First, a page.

Three, sixteen-year old American girls have won Google’s “global science competition” prize. These three girls leaned that many crops germinate in direct proportion to the presence of a particular bacteria in the soil. Thus, they hypothesized that by increasing the amount of that bacteria in the soil, crops might germinate more quickly and produce greater yields. They tested their hypothesis over a period of eleven months and discovered that by increasing the concentration of bacteria in the soil, some crop yields might be increased by up to 50%.
This is no small thing. Increasing crop yields by 3% is interesting and profitable. Increasing crop yields by 50% can save lives. This increase might help feed millions of hungry people. These three teenage girls have achieved a ground-breaking scientific discovery in their kitchens and backyards that’s eluded college-educated scientists working in the multi-million-dollar laboratories of major corporations. Children with little more than laptops, test tubes, seeds, patience and an understanding of the scientific method may have changed the world.
Google gave the girls $50,000 college scholarships, a trip to the Galapagos Islands and and an opportunity to participate in a summer program for possible astronauts.
Here’s a video of these three teenagers (sometimes wearing ill-fitting laboratory smocks like little girls dressed up in their mom’s dresses and high heels) which explains how they achieved their extraordinary discovery.
I’m blown away.
I don’t know if the world’s major corporations are impressed or terrified. It’s not news, but it’s more evidence that the world of scientific discovery is no longer confined to big money and big corporations. Even kids can change the world. This capacity for individuals defies the ideas of “central planning” and “central control” that underlie the New World Order and global government.
Incidentally, I’m not a scholar–or even a student–of GMO crop issues. But, if I understand correctly, GMO plants include a built-in genetic pesticide to help protect them from insects and such. More, GMO plants are designed to be resistant to herbicides like Monsanto’s Roundup (glyphosate). As a result, farmers can plant GMO seeds, spray the field with glyphosate and thereby kill other plants (weeds) that would compete with the GMO crop. By killing the weeds and leaving the GMO crop, yields can be increased. The GMO theory seems irresistible.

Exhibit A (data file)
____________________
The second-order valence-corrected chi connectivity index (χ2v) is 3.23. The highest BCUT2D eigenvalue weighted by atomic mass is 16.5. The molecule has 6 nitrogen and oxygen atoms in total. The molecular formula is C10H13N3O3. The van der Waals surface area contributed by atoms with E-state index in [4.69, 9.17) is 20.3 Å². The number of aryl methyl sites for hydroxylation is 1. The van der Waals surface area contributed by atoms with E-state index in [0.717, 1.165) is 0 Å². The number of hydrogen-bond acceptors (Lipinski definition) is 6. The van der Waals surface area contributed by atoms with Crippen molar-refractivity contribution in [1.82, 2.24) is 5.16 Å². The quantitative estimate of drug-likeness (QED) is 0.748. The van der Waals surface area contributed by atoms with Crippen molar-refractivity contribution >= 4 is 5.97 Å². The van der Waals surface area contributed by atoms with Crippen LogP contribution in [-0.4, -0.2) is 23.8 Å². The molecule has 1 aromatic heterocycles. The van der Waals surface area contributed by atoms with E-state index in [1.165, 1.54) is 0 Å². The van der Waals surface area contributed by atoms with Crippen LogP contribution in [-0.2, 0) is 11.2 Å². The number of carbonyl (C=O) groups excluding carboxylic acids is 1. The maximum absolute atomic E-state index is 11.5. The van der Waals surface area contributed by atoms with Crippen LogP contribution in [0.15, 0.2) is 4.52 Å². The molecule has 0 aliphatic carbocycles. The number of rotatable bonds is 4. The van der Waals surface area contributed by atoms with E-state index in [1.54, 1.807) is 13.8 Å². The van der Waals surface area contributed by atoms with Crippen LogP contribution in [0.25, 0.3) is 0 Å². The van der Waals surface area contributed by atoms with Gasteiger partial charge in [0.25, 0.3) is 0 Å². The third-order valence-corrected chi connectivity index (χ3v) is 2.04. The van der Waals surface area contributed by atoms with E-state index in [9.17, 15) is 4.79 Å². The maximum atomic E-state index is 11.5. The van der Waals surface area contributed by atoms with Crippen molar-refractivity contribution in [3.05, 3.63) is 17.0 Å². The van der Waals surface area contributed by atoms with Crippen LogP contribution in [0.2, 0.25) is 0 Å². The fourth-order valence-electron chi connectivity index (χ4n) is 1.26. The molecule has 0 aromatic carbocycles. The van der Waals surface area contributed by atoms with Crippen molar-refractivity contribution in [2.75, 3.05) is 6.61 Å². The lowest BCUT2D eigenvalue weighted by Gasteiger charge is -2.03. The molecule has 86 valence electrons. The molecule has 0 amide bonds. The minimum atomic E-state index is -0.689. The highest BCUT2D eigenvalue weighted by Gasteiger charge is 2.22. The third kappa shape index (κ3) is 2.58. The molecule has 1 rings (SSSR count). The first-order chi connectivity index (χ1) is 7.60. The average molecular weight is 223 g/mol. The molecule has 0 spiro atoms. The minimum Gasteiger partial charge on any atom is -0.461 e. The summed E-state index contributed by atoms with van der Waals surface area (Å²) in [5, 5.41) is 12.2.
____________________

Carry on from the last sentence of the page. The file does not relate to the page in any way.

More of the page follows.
GMO practice reportedly leaves something to be desired. Insects are developing resistance to glyphosate and are becoming something like “super-bugs”. Persistent use of glyphosate may cause long-term damage to the soil.
So, I’m wondering–if the three girls are right and increasing the concentration of certain, beneficial bacteria in the soil can increase crop yields by up to 50%–is it possible that the Roundup/glyphosate used as an herbicide with GMO plants not only kills weeds, but also stunts or kills the beneficial bacteria in the topsoil? If so, once the beneficial bacteria were killed, how long would it take before that bacteria were naturally restored to the topsoil? What would happen to crop yields so long as the beneficial bacteria were reduced or eliminated? Could repeated applications of glyphosate “sterilize” the topsoil and render it incapable of growing crops?
Again, I’m not knowledgeable about GMO science. Bacteria are not exactly animals, insects or plants. But the GMO technology is supposed to kill just about every other plant and pest in the field other than the GMO plant. So, I can’t help wondering if glyphosate can kill weeds, can it also kill bacteria? And, if glyphosate can kill bacteria in the soil, would the increased yields that we might get by using GMO seeds and glyphosate today be worth whatever diminished yields might result tomorrow?
I’ll probably have to find some teenager to answer that question for me.
(When I was a kid, we always thought we were smarter than our parents–but we weren’t. Today, thanks to the internet and computers, kids may not only think they’re smarter than their parents–they might even be right.)